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Minneapolis South High goalie Tony Julin, who lost an eye when a shot hit him in the face during practice, returned to the ice seven weeks later with a glass eye and a renewed determination to stop pucks. His greatest difficulty: the high shots. “I still can’t get the angles right. And I don’t always know where the net is,” he said.
A January 2010 interview with Tony follows this report from the Minneapolis Star.
|Tony Julin, January 1972|
JANUARY 2010 UPDATE: Tony Julin, 54, is a software engineer in Chandler, Ariz. He has two grown daughters, a son in eighth grade and a 4-year-old granddaughter. In matter-of-fact tones, he recalls the day he lost his eye in a practice at Met Center more than 38 years ago."We were doing two-on-ones, and I didn’t have my mask on," he says. "A guy took a shot, and it was a low shot I had to kick away. As soon as I turned my head to get up again, there was another shot about 2 inches from my eye."He knows who took the shot – "it was a guy I played hockey with for years" – but he wasn’t angry with the shooter and doesn’t hold a grudge against him.Instead: "I was pissed off at the coach for not supervising and letting two guys shoot at the same time. For a while I was real pissed off."As a goalie who has never stood in front of shooters without a mask on, I had to ask: Where was Tony’s?"We were just doing skating drills, and I just didn’t happen to have my mask on," he says.It wasn’t unknown for a goalie to remove his mask at practice in the early 1970s. Until the 1960s, few high school goalies even used one."Whether or not I had a mask on, it wouldn’t have made a difference," Tony says his doctor told him after seeing the fiberglass mask he had been using. "The shot hit an inch above the orbital bone. The [eye opening of the] mask I had at the time was at the edge of the bone."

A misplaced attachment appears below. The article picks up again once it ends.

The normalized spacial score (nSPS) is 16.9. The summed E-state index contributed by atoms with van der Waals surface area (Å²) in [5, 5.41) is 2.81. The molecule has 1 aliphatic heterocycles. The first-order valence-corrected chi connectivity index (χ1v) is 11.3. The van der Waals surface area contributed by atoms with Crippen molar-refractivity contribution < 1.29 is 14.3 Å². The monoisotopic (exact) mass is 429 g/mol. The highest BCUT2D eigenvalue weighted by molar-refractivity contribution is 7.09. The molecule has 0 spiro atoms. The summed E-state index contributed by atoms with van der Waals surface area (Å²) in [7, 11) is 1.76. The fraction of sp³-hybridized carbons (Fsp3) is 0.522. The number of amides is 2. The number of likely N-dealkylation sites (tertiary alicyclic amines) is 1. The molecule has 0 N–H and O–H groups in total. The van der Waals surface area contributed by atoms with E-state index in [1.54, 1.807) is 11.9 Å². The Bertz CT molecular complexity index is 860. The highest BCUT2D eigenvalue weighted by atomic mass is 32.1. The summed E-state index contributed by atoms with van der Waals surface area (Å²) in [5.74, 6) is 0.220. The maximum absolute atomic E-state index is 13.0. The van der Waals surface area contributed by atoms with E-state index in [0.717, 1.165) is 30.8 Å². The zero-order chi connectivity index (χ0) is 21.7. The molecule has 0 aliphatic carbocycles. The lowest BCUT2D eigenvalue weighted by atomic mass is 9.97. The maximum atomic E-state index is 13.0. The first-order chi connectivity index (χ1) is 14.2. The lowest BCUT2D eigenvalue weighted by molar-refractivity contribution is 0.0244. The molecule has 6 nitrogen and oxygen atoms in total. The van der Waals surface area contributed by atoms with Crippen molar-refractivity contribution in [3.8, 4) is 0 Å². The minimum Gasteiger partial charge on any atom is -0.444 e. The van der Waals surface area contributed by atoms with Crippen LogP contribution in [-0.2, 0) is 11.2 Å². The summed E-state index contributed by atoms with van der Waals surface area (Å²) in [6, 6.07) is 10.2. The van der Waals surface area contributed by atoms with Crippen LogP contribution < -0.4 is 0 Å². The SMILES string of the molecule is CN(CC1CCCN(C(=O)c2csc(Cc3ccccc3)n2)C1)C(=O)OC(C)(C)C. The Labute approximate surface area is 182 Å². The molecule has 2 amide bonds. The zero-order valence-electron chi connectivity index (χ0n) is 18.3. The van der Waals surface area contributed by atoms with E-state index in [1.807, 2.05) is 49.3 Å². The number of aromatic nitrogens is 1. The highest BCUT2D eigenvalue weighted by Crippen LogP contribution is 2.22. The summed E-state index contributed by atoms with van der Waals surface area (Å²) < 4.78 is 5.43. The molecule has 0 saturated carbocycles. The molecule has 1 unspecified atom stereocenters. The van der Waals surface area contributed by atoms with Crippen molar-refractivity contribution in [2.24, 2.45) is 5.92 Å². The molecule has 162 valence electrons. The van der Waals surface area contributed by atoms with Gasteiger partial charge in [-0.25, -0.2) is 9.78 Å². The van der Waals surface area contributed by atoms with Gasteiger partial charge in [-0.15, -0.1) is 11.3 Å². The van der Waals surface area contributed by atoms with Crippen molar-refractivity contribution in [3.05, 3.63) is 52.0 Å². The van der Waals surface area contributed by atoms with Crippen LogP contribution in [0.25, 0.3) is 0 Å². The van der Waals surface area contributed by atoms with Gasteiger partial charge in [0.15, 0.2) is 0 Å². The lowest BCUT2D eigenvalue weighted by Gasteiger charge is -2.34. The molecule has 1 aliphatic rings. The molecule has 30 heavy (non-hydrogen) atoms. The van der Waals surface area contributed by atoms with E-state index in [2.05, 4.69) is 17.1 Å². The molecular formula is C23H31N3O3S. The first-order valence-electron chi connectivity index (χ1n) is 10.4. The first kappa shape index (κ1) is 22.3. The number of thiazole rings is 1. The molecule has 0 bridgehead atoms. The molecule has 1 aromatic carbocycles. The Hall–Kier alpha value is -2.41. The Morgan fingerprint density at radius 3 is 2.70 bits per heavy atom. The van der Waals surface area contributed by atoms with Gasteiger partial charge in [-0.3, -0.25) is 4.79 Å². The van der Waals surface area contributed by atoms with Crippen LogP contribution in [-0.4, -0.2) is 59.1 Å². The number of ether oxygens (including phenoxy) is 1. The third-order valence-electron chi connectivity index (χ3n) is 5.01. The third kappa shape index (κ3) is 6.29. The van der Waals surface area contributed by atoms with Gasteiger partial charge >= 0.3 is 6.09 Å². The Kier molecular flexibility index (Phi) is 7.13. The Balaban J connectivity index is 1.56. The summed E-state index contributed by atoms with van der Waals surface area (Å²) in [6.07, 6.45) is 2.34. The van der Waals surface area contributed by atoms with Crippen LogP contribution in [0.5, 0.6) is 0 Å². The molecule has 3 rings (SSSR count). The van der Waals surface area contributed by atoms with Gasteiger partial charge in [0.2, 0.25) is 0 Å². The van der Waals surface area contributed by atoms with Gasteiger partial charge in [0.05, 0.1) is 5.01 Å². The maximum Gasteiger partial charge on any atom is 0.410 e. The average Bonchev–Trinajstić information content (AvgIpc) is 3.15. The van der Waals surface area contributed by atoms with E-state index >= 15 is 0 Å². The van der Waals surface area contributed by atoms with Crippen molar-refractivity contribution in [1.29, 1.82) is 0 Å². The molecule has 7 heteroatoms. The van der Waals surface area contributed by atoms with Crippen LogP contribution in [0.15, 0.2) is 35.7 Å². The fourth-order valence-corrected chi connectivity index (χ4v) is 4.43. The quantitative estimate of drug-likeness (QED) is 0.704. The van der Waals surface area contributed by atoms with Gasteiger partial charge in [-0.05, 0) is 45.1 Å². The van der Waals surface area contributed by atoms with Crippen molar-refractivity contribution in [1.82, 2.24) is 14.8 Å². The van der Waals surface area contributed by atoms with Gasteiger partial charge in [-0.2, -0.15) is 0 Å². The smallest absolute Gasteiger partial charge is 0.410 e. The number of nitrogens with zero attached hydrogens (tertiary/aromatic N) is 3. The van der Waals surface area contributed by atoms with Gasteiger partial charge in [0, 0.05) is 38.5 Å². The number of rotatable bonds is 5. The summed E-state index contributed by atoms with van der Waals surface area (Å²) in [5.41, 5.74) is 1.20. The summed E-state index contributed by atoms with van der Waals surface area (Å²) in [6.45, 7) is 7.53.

What made him decide to get back in the crease?
Tony Julin with his son, Tony."I love playing hockey," he says, using the present tense even though it’s been 20-some years since he has strapped on the pads. "It’s the greatest sport there is. Especially when you’re a goalie. You’re out there all the time, you’re the center of attention. When you make a save, the crowd cheers."His parents backed his decision to return to the ice. "My parents were supportive of whatever I did," he says, adding that he would do the same for his own children.His high school career ended not long after the scrimmage against Hill-Murray. With one eye, he had difficulty tracking the puck and anticipating plays that developed on his blind side."I just couldn’t play," he says. "Maybe I could have hung around and been a part of the team. But I just couldn’t perform at the standard I set for myself. It just wasn’t working out."He did get back on the ice a few years later, playing in bar leagues after graduating from high school. "It was a lot of fun," he says. “We actually made it to the championship in Owatonna one year."He hasn’t played hockey since moving to Arizona in the 1980s. But he stays active. "Right now mostly I do a lot of bicycling,” he says. “In Phoenix there’s a huge mountain park, so I do a lot of hiking. Also, I coach my son’s football team."He says some good came of the accident that cost him his left eye. Not long afterward, hockey associations in Minnesota began requiring all players to wear eye protection. And goalies at every level now must wear standardized masks.